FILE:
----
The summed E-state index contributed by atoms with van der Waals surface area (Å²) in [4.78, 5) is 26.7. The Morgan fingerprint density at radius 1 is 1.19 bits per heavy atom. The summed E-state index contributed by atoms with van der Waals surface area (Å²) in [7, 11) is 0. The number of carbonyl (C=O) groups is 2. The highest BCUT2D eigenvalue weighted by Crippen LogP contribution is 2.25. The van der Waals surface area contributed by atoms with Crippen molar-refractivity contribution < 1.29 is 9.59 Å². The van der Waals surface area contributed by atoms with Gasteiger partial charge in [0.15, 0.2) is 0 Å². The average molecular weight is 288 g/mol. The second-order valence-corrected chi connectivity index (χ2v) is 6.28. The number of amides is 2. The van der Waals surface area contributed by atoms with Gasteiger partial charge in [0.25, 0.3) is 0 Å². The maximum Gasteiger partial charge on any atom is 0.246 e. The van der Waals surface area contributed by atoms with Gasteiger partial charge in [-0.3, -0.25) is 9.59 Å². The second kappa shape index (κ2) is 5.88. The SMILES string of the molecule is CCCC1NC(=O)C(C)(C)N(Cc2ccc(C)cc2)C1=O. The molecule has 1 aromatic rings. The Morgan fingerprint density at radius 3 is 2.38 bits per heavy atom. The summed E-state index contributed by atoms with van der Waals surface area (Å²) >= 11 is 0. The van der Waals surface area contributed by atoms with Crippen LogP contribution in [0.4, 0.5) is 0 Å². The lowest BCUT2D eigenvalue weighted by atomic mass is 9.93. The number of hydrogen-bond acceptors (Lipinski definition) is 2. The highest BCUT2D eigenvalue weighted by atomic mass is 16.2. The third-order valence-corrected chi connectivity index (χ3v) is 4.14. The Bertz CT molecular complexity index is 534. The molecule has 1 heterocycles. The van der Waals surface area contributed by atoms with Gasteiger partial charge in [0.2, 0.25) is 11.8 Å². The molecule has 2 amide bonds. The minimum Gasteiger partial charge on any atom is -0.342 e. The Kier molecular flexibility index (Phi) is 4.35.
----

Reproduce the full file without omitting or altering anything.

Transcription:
The summed E-state index contributed by atoms with van der Waals surface area (Å²) in [4.78, 5) is 26.7. The Morgan fingerprint density at radius 1 is 1.19 bits per heavy atom. The summed E-state index contributed by atoms with van der Waals surface area (Å²) in [7, 11) is 0. The number of carbonyl (C=O) groups is 2. The highest BCUT2D eigenvalue weighted by Crippen LogP contribution is 2.25. The van der Waals surface area contributed by atoms with Crippen molar-refractivity contribution < 1.29 is 9.59 Å². The van der Waals surface area contributed by atoms with Gasteiger partial charge in [0.15, 0.2) is 0 Å². The average molecular weight is 288 g/mol. The second-order valence-corrected chi connectivity index (χ2v) is 6.28. The number of amides is 2. The van der Waals surface area contributed by atoms with Gasteiger partial charge in [0.25, 0.3) is 0 Å². The maximum Gasteiger partial charge on any atom is 0.246 e. The van der Waals surface area contributed by atoms with Gasteiger partial charge in [-0.3, -0.25) is 9.59 Å². The second kappa shape index (κ2) is 5.88. The SMILES string of the molecule is CCCC1NC(=O)C(C)(C)N(Cc2ccc(C)cc2)C1=O. The molecule has 1 aromatic rings. The Morgan fingerprint density at radius 3 is 2.38 bits per heavy atom. The summed E-state index contributed by atoms with van der Waals surface area (Å²) >= 11 is 0. The van der Waals surface area contributed by atoms with Crippen LogP contribution in [0.4, 0.5) is 0 Å². The lowest BCUT2D eigenvalue weighted by atomic mass is 9.93. The number of hydrogen-bond acceptors (Lipinski definition) is 2. The highest BCUT2D eigenvalue weighted by atomic mass is 16.2. The third-order valence-corrected chi connectivity index (χ3v) is 4.14. The Bertz CT molecular complexity index is 534. The molecule has 1 heterocycles. The van der Waals surface area contributed by atoms with Gasteiger partial charge in [0.2, 0.25) is 11.8 Å². The molecule has 2 amide bonds. The minimum Gasteiger partial charge on any atom is -0.342 e. The Kier molecular flexibility index (Phi) is 4.35.